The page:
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19 Veteran Tips for Starting & Running a Microbrewery

Whether you are just getting started with your microbrewery or are looking for ways to make it run better, these 19 tips will get you where you need to be.

#1. Think Bigger than Your Comfort Zone
Many microbreweries try to start small as a way to limit their costs. There’s a big difference between a 40-gallon kettle and one that can hold 220 gallons. If you’re thinking too small, then a run on your product could cause your company to close until you can make some more beer. If you’re going to get involved with this industry, then throw the right amount of capital into it so that you can meet the demand of your community.

#2. Get to Know the Small Stuff
Can you start a microbrewery from your home? Sure – and there’s an excellent chance that you could be successful with that venture. When you decide to start expanding, then it is up to you to ensure that the small stuff gets done correctly. Your taproom will be one of the critical components of your success. If you know how to pour concrete, manage a construction agency, and develop customer relationships, then your business will be more successful. Good beer can only take you so far.

#3. Be Prepared for Competition
If you decide to start or run a microbrewery in the United States, then you’re going to have over 5,000 competitors trying to get customer dollars. The industry is experiencing massive growth because there is a lot of interest in craft beer today. Even if there aren’t any other microbreweries in your community, your potential customers could be preferring an IPA purchased from the local store instead of what you make. That’s why you’ve got to be at your best at all times from a brewing and marketing standpoint.

#4. Develop Your Budget
Start your microbrewery with a responsible budget. Know where it makes spends to be spending your cash, and then look for ways where you can save some. When you purchase product to make your beer, ensure that your overhead and ingredients are of the correct quality for the price you pay. If you’re purchasing substandard items while expecting a premium result, then it may be a challenge to establish a loyal customer base.

#5. Have Realistic Goals
Keep your goals obtainable as you operate your microbrewery. Everyone starts a business with high hopes, and no one ever gets into this industry with an expectation of failure. Instead of trying to be the largest microbrewery in your region, aim for a smaller success story at first. Strive for specific outcomes so that you have a short-term direction to follow. Every forward step you take will bring you closer to the long-term vision you eventually want to achieve.

Don’t forget that a federal brewing permit in the U.S. from the Alcohol, Tobacco, Tax, and Trade Bureau can take up to 12 months to receive approval.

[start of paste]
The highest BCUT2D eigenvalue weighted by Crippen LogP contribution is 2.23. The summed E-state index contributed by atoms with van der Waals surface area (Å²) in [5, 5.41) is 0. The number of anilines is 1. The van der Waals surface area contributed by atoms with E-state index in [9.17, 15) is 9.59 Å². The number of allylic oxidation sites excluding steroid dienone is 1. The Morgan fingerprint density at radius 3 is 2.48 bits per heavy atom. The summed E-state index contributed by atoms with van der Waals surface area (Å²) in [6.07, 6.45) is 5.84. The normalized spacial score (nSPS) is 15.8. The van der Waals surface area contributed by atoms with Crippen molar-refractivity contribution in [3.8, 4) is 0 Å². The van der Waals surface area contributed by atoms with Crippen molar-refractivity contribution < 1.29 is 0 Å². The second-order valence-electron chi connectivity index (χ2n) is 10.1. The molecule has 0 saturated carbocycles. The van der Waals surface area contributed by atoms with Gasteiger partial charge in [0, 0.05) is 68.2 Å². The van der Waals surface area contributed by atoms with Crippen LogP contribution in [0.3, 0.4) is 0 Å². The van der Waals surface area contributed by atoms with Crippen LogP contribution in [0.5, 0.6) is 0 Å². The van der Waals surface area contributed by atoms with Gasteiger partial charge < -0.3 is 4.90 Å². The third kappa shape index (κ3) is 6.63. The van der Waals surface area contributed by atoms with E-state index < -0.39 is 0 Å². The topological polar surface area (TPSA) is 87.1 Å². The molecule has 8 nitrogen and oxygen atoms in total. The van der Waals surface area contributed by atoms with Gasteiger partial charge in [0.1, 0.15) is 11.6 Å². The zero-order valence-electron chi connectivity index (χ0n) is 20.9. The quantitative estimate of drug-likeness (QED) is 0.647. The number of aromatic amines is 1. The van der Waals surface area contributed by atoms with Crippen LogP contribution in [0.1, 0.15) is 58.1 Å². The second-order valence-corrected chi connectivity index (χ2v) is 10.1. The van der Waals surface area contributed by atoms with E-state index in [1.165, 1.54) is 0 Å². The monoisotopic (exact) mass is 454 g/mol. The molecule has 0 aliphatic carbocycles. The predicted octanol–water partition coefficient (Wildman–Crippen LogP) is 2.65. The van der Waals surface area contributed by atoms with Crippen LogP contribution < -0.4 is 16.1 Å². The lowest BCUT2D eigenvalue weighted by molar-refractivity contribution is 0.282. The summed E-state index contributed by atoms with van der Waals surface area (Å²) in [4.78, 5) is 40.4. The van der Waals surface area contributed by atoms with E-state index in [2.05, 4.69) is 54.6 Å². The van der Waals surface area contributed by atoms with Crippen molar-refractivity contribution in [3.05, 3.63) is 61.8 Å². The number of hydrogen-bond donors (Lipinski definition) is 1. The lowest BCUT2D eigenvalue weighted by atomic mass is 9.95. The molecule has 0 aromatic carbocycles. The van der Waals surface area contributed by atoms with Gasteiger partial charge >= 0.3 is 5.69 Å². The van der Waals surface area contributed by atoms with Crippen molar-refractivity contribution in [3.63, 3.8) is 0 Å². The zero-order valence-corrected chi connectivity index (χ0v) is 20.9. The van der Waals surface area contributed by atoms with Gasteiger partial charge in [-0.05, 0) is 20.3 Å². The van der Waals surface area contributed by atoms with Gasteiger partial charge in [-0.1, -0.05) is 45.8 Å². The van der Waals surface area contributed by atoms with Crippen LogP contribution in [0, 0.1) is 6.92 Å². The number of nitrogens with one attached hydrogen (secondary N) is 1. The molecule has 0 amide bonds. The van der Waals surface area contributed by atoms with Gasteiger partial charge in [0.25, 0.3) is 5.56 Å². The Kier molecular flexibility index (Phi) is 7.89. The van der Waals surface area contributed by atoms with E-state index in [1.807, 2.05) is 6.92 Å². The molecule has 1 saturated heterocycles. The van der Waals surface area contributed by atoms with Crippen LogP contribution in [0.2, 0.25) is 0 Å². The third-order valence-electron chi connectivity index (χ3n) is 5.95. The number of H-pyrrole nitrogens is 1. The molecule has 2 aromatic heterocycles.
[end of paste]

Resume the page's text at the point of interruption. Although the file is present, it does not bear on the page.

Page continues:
#6. Develop Contingency Plans
You must remain flexible in the microbrewery industry if you want to be consistently successful. There are inevitable hiccups that occur in your supply chains that will throw some curveballs your way. You’ll want to have a backup plan in place in case your equipment breaks down unexpectedly. Injuries that happen at home (or even at work) can pull you away from what you’re doing. Customers might change a large order, so you need some protective structures in place to prevent losses. Make sure that these plans include a security budget that can help you to deal with unexpected expenses.

#7. Do Your Homework Early
Talk to your peers within the microbrewing industry, even if some of these people will be direct competition in your community. These conversations, along with vendor vetting, will help you to determine if it is feasible to obtain the supplies and ingredients necessary for a successful outcome. Taking this step will help you to get a strong sense of what will work, what could be improved, and the actions that you’ll need to take so that you have a successful experience.

#8. Find One Versatile Supplier
Most brewers prefer to work with a single supplier that provides them with a wide range of services and products. Although it isn’t always wise to put all of your hops into a single basket, taking this step can help you to reduce costs by operating on a greater purchasing scale. Look for a vendor who can provide you with the food-grade C02 and argon you’ll need, along with the gas equipment, dispensing systems, and safety products you’ll need. By streamlining your relationships in this area, you’ll gain a negotiation advantage.

#9. Choose Vendors Wisely
Most microbreweries benefit from the experience of their chosen vendors, especially when they are first getting started. When you can work with organizations that already have structures in place, then that means you have less work that needs to get done. You might even gain access to some of the ingredients or equipment you need at a discounted price.

Good suppliers will also encourage a schedule for your new business that encourages high levels of productivity while reducing unexpected downtime. The best ones will propose structures and schedules that they’ve seen work at similar firms.

#10. Order More than You Need
One of the general rules to follow as a microbrewery is to order a little more gas than you think you’ll need for your first year. Think about the number of barrels you expect to produce during the first 12 months of operation, then look at what your potential numbers will be in Year 2. When placing your initial order with a vendor, you’ll want to make purchases based on what you think your second year of operations will be to ensure a stable supply is available. If you have a run on product, not having head pressure and carbon dioxide for your tanks means you don’t have what is necessary to make more.

#11. Get to Know the Rules